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Tuesday, February 14th, 2006

Time Event
10:32a
Nanny McPhee
Georgie and I are both fans of Emma Thompson, and, of course, of fantasy, so it was natural that we would take in "Nanny McPhee," her new movie. The script was adapted by Thompson herself from the "Nurse Matilda" books by author Christianna Brand. I'm not familiar with these, but, judging by the movie, they are in the magical nanny mold, rather like a grimmer "Mary Poppins".

As the story opens, Mr. Brown (Colin Firth) is very inadequately dealing with his seven children, who are acting out VERY badly in reaction to the death of their mother and their father's distraction. The children have driven off seventeen nannies in a few months, and the local nanny agency has backballed them. Brown's Aunt Agatha (Angela Lansbury, channeling the late Hermoine Gingold) has accurately determined that things are out of control, but tryannically declares that unless Brown remarries within the month, she will cut off the financial support that is keeping the family afloat, and, moreover, attempts to "help" by taking one of the girls to live with her.

Enter Nanny McPhee, who literally shows up on the doorstep. Thompson bravely hides her beauty under the very grotesque makeup of McPhee, including hair-growing raised moles (inaccurately refered to as 'warts'), severe rosacea, a Frida Kahlo eyebrow, teeth badly in need of orthodontia, and a tent-like dress of widow's weeds. The collection of prosthetics limit's Thompson's range of expression in the early scenes, but, since this is the stage at which she is most stiff-upper lip formidable, it does not hurt too much.

McPhee proceeds to take charge in no uncertain terms, with harsh use of her magic that turns the childrens' antics back upon them. Meanwhile, Mr. Brown, obedient to Aunt Agatha's decree, decides to offer marriage to the one available woman in town, the widow Quickly, a monster of bad taste who promises to be everything the children dread in a stepmother.

While the ultimate solution to the dilemma is fairly obvious early on, the plot takes several twists that make the outcome work out in a surprising way. Nanny McPhee's magic use grows more subtle as time passes and her lessons are received. I particularly liked the way the children have to start taking responsibily for making decisions and the consequences of their actions, but would have like to see more involvement of the children other than just Simon (Thomas Sangster), the oldest boy, in the decision-making.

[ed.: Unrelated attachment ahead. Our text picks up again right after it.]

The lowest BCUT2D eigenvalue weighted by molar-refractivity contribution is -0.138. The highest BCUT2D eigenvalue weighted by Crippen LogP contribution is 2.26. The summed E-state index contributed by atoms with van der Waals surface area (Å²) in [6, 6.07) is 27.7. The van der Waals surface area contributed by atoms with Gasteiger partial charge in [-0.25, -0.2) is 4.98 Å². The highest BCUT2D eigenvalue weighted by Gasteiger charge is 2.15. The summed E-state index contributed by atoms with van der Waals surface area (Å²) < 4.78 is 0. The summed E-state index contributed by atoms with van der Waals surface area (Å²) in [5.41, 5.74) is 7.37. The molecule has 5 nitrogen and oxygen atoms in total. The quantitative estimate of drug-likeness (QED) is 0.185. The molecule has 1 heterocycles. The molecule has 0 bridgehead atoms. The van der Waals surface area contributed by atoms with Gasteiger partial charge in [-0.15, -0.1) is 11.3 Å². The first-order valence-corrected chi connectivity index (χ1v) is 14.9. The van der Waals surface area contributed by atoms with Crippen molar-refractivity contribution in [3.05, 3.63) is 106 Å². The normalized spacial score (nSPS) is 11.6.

The story is a generally charming script, set in a mildly weird Victorian never-never land. The initial impression of the Browns' house, with its tempera-colored walls, is that the children painted it, until we see Mr. Brown's business--he is an undertaker, and he and his rather gay (in both senses--) assistants, are producing lavender coffins for their clentele of stuffy looking dead old men. Mrs. Quickly's house is a virulent-colored travesty that matches her day-glo Limoges shepherdess outfits.

Fun performances by all the cast, including Celia Imrie, who's wonderfully awful as the Widow Quickly, and veteran actors Sir Derek Jacobi and Patrick Barlow cavorting as the undertaker's men.

Nanny McPhee's initial uses of magic could be frightening for younger children. Older children will get a hoot out of the movie--but use caution, they may pick up ideas on how to be very naughty indeed--.

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